Goodbye to Points! Hello reliable easy-to-fit electronic ignition

Tips & Advice Guides

A guest piece from Heritage customer and author of The Automotive Restorers Guide, SW Barratt

As most vintage and classic car owners know, points (or contact breakers as they’re sometimes referred to) are often a weak link in the ignition system which can suddenly let you down. Around the early 1980s, coil boosters were often fitted to improve the spark, but of course you still had the points.

Apart from suddenly letting you down, the weakness of points could often be noticed in the engine not starting on a damp wet morning. This in turn would send you reaching for the moisture displacer spray. I am sure many of you being a certain age can remember these joyful times of motoring!

About 17 years ago, I was looking into different electronic ignition systems for my classic Mercedes. My criteria were:

  • Well-made
  • A proven track record
  • Reliable
  • No drilling modifications required to the distributor or engine bay
  • Have a technical advice line and reliable spares back up service from the provider

As the car would be used for hire work, reliability was very important.

There were and still are a number of electronic ignition systems on the market, and some use a small light as the sensing method. These in general are ok, but if any dirt gets on the light it can let you down.

Electronic ignition systems which work off a magnet are often more reliable. The beauty of this system is that it is so simple: one of those cases in life where less is more! Fitting this type of ignition is often a simple operation. Another beauty of this system is that, once fitted, there is no longer any dwell angle or other adjustments. This electronic ignition uses a hall sensor which is switched by another circular magnet that fits under the rotor arm.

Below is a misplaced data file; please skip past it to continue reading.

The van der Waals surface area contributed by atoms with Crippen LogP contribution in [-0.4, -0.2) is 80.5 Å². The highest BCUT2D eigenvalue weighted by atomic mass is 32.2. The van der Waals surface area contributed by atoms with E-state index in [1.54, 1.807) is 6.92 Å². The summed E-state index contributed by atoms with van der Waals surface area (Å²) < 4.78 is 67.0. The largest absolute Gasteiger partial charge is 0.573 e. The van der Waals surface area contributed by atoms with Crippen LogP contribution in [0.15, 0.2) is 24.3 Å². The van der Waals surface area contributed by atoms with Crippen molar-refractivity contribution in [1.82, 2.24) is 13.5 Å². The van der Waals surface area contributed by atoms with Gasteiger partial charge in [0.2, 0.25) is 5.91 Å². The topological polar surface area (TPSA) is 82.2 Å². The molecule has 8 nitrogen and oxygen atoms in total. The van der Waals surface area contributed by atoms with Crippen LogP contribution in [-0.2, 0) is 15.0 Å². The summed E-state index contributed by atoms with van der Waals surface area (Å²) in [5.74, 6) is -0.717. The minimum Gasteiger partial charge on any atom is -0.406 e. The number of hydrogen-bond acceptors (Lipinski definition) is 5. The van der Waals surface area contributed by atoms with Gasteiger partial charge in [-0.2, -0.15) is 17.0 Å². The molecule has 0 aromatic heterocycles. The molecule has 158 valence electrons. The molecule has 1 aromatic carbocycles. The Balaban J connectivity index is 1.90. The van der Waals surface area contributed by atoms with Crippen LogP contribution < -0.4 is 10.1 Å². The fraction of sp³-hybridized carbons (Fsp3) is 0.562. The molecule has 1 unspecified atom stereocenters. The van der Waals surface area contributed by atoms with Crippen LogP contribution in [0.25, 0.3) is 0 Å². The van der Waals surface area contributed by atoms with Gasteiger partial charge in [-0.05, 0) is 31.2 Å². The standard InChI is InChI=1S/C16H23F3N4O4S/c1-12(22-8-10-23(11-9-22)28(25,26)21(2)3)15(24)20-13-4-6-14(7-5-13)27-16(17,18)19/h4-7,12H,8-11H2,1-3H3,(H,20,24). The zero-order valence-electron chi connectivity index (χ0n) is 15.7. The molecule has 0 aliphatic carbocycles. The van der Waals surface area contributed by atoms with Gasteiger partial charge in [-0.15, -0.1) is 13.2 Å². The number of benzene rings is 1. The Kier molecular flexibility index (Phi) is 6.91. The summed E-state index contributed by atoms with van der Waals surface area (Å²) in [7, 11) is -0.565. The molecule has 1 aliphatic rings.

Another advantage of these magnetic ignition systems is that you often do not have to replace the distributor, and no drilling or permanent modifications to the distributor are required. Additionally, there are no electronic boxes to be fitted in the engine bay.


Electronic ignition fitting process photo
In the above image it can be seen that in this case both sets of points and the intermediate base plate have been removed. The newly fitted hall sensor and base plate are marked with a red oval. The circular magnet around the rotor arm is marked with a yellow oval. The rotor arm has been left off to show the reader more clearly the new ignition layout.



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PerTronix, who are one of the largest electronic ignition suppliers in the world, supply different ignition systems which are available for most models of distributor. In some cases were a distributor has two sets of points you can of course discard both sets of points, as well as the  intermediate distributor base plate. The external condenser and ballast resistor can also be removed.

All these items, along with their screws and clips can be stored away, so if you ever want to return the car to its original set-up it can be easily done.

PerTronix Ignition Diagram
PerTronix Ignition Diagram

Apart from fitting the ignition system, it’s essential to check for wear in the distributor cap, rotor arm, HT leads and spark caps. It’s a good idea to replace these items at the same time if they are old and worn. Spark plugs should of course also be checked.

Fitting these magnet electronic ignition systems to older cars that are used for hire is a decent idea, as it makes the ignition system far more reliable. I have started the car fine in a very chilly -10C one early morning in Scotland. Once fitted, you will often notice the engine can be more responsive.

You will of course no longer have to replace the often costly points or condenser, or run the risk of them letting you down. It is also a good idea to fit an upgraded coil to produce a better spark. The higher voltage coils will help make the engine a little more responsive and economical, due to the increased spark size and therefore better combustion.

If you found this article interesting and would like to learn more about locating quality automotive parts restoration services, you can visit The Automotive Restorers Guide here.